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Cheffield, Angor? 245
map of Trance
11.6 Map of Shaly Scaffolding in Woghminsh Hall, aty ?
(trial of Lord Lovat A Plan of Breda
180 Draught of a Rhinoceros" ei fe': 210 A motine for fand msajure - 223 Hardwick & Sigo Barnard.
245 Prince & Princess of Orange yo
Oenanthe - Back Header of g 322 Plan of Bergen Op Zoom 32.8 Plan of Maestrickt
340 Acct. afg? Flydraspis de 8.- 384 two Views of Mont Velaviaj --- 418 A Plan of minining, Sapping te -- -436 A douching spoon, Chamelion He-434 A Machine for a constant Motion 450 Sciddan Mount to
524 Gold Medals - Golden Bad of Char. 4. gfe 526 Arth. Onslow speake? of ye Houfe of Con-540 ims of Engi: Peers
PREFACE to Vol. XVII.
UCH is the Plan of our Magazine, that it must necessarily bear the ftamp of the times, and the political, historical and miscellaneous parts, dilate or contract in proportion to the diversity and zeal of parties, the
number and importance of events, and the reigning taste for literary entertainment.
While a determin'd spirit of opposition in the national assemblies communicated itself to almost every individual, multiplied and invigorated periodical papers, and render’d politics the chief, if not the only object of curiosity, we acted a secure and easy part, having an ample field for our collections, which, as they were faithfully and impartially made, had a ready and extensive recepti. on. Hence some imagined, and not without reason, that when this resource fhould fail us, our work would meet with less regard, at the same time that it would be attended with greater difficulty. But as a fondness for politicks, tho' general, was never universal, we happily substituted other subjects, not indeed equally adapted to excite the passions, but more useful and permanent; so that inItead of a diminished, we have experienced an increasing sale.
What researches we have made into the sciences, foreign as well as domestic literature, what contributions received, what improvements added, * it will be unnecessary to enumerate in an address to our readers. Nor need we observe to them, how easy it is to form an unconnected miscellany, from the gleanings of systems and dictionaries, from Rider's Almanack, the Art of Cookery, and compleat Housewife. They justly expect that the articles in our M gazine should not be such as may be gather'd from every stall, but new, or curious, relative to the defign, and tending to general information. And such has been our conduct, or the condu&t of others, that, tho' the candidates for public favour have multiply'd, we daily receive indubitable marks of preference.
Gratefully sensible of this favour, and confident of its continuance while we continue our assiduity, we shall only add, that we have ftill further resources sufficient to maintain our fuperiority, and shall diligently perform our part to prevent the public being deprived of all such monthly entertainments (vain scheme!) impotently, tho' insolently threatened to be effected, by a combination and subscription, to publish and support a fuper excellent Magazine, which was entirely to extirpate all others, and then, for the good of trade, it seems, be generousy discontinued. Whoever were to be the principal instruments or conductors of that work, mighty in imagination, every one must see, that the publick owes them no thanks.
However, as the Mufæum, a work of genius and learning, obstructed not our rifing sale, no alarm need be taken from the productions of the present oftentatious compilers, of whom all ranks pronounce that, tho they blot paper, they cannot write.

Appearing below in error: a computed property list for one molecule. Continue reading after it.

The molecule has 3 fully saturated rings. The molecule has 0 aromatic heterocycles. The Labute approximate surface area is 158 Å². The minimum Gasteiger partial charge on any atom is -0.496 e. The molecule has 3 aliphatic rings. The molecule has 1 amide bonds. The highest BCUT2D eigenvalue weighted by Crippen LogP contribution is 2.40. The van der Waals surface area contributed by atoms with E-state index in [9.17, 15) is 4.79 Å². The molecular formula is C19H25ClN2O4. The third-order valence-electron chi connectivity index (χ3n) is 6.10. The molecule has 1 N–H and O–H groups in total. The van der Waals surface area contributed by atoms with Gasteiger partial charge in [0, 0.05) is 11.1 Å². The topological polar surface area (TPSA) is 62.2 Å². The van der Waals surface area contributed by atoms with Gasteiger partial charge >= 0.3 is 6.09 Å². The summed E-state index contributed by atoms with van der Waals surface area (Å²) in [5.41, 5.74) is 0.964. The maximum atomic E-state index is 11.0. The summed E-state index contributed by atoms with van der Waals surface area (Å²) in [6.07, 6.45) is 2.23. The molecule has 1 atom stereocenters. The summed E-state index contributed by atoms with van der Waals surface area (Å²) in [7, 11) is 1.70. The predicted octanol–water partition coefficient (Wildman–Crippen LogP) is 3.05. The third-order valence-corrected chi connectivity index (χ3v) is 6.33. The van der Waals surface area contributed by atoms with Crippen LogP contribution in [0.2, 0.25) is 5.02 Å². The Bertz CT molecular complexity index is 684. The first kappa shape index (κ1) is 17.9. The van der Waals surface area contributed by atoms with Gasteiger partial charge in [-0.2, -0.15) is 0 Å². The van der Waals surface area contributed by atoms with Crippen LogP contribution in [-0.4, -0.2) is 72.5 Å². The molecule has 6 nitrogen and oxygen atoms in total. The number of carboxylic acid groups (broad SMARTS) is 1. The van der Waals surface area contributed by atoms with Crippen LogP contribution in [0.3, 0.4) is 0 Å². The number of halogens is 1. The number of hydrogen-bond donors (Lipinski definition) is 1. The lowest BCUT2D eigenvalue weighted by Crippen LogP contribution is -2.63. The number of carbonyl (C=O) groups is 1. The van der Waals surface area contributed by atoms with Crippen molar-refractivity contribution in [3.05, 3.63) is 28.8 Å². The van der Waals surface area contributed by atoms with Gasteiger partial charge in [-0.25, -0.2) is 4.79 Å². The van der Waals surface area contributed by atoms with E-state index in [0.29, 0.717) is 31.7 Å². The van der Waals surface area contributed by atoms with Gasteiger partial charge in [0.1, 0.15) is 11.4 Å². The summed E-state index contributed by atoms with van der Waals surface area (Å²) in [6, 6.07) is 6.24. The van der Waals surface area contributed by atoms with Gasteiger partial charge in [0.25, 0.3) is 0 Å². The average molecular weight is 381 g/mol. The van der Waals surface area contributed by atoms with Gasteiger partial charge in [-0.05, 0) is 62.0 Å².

P. S. We contrived' the copper plates as much as might be to avoid folding, which destroys them,
There will sufficiently appear in the Index, where, at the word PLATES, the bookbinders will find the pages, against which it will be proper to place the maps and cuts. They may also
write on them the numbers, previous to their insertion, as we could not know which would be next in order, by reason of the uncertainty of getting them engraved and worked off.
completing his Seventeenth Volume.
· Which yet the front, of wide extent, conceals ;
Dulness ! whose bead surrounding clouds conceal ** Had roll'd, unmeasur'd and unmark'd, away “ In broad effulgence all below reveal'd; The cold, dark ev'ning of the winter's day. Th' attendant priest, of his high office proud, Of authors, books, the living, and the dead, Receives the various offerings of the croud, The much that's written, and the little read; The dull memoir, trite puff, and tedious chime Of Magazines for dulness, and for wit,
Of tagg' conundrum, and of prose in rhime ; We talk'd; and prais'd and ceofur'd as was fit. These the wheel takes, as from his hand they fall, We part-awhile I mus'd in elbow chair, And whirls to Letbe's food behind the wall. Then funk in down, forgetting all things there : As near the sacred ipot our hero drew, Yet fleep at once dilates and fills the mind; A mob fock'd round him, fond of something new; FANCY no more the bonds of Sense can bind, • To thee, they cry'd, these treasures we consign, Rapt with extatic freedom, up the springs, • Which in this temple to preserve be thine ; Sucks her own world, and spurns material things. Thy hand alone these off "sings thall convey'A lofty pillar now before me 'rofe,
His hand receives them, zealous to obey. Adorn'd with all laborious Art bestows,
Around his head, exulting, now he wav'd Form'd of that order, elegantly tall,
Diftorted towns, from new surveys engrav'd, Which blending grace with grace improves 'em all. Receipts for dresing meat, and making bay, This, to o'erturn, a grioning crowd engage To-morrow useful as they are to-day, With stedfasthafte, and persevering rage ; And now, the wheel approach'd, with jealous pride Yet undefac'd the tow'ring pile appears, (years. The priest, alcance, his potent rival ey'd, Fim, as the date proclaim'd, through changing Then thus addrest: Presumptuous as thou art,
A spot lay near, long doom'd to fink and shine, • Why haft thou here aflum'd another's part ? To Dulness sacred, and to Cloacine ;